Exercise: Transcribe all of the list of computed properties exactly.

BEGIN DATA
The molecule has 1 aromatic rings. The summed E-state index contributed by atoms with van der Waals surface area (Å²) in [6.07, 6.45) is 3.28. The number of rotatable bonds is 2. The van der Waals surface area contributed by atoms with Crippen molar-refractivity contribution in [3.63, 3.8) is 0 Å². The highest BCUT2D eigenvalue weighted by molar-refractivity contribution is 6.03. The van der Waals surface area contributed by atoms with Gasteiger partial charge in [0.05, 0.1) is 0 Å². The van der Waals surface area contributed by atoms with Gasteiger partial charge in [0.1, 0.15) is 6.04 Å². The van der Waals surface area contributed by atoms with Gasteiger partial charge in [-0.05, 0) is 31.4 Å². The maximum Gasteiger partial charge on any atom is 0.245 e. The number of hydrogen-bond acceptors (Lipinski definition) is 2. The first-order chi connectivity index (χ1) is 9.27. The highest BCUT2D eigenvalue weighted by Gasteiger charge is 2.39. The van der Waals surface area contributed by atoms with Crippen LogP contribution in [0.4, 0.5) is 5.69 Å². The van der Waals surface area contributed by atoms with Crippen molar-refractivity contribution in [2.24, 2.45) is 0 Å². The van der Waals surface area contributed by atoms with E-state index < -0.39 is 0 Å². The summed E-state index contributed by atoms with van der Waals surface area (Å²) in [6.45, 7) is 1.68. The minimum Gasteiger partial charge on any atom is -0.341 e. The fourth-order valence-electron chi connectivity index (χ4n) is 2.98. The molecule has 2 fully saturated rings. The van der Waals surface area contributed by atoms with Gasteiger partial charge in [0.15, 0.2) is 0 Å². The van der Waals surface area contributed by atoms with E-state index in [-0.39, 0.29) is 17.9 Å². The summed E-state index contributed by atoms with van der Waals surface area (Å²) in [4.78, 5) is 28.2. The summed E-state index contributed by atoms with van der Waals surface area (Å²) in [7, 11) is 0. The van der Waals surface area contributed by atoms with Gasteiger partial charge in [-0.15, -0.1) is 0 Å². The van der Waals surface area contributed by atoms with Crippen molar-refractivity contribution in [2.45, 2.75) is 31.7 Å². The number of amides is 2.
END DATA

The molecule has 1 aromatic rings. The summed E-state index contributed by atoms with van der Waals surface area (Å²) in [6.07, 6.45) is 3.28. The number of rotatable bonds is 2. The van der Waals surface area contributed by atoms with Crippen molar-refractivity contribution in [3.63, 3.8) is 0 Å². The highest BCUT2D eigenvalue weighted by molar-refractivity contribution is 6.03. The van der Waals surface area contributed by atoms with Gasteiger partial charge in [0.05, 0.1) is 0 Å². The van der Waals surface area contributed by atoms with Gasteiger partial charge in [0.1, 0.15) is 6.04 Å². The van der Waals surface area contributed by atoms with Gasteiger partial charge in [-0.05, 0) is 31.4 Å². The maximum Gasteiger partial charge on any atom is 0.245 e. The number of hydrogen-bond acceptors (Lipinski definition) is 2. The first-order chi connectivity index (χ1) is 9.27. The highest BCUT2D eigenvalue weighted by Gasteiger charge is 2.39. The van der Waals surface area contributed by atoms with Crippen LogP contribution in [0.4, 0.5) is 5.69 Å². The van der Waals surface area contributed by atoms with Crippen molar-refractivity contribution in [2.24, 2.45) is 0 Å². The van der Waals surface area contributed by atoms with E-state index < -0.39 is 0 Å². The summed E-state index contributed by atoms with van der Waals surface area (Å²) in [6.45, 7) is 1.68. The minimum Gasteiger partial charge on any atom is -0.341 e. The fourth-order valence-electron chi connectivity index (χ4n) is 2.98. The molecule has 2 fully saturated rings. The van der Waals surface area contributed by atoms with Gasteiger partial charge in [0.15, 0.2) is 0 Å². The van der Waals surface area contributed by atoms with E-state index in [-0.39, 0.29) is 17.9 Å². The summed E-state index contributed by atoms with van der Waals surface area (Å²) in [4.78, 5) is 28.2. The summed E-state index contributed by atoms with van der Waals surface area (Å²) in [7, 11) is 0. The van der Waals surface area contributed by atoms with Gasteiger partial charge in [-0.15, -0.1) is 0 Å². The van der Waals surface area contributed by atoms with Crippen molar-refractivity contribution in [2.45, 2.75) is 31.7 Å². The number of amides is 2.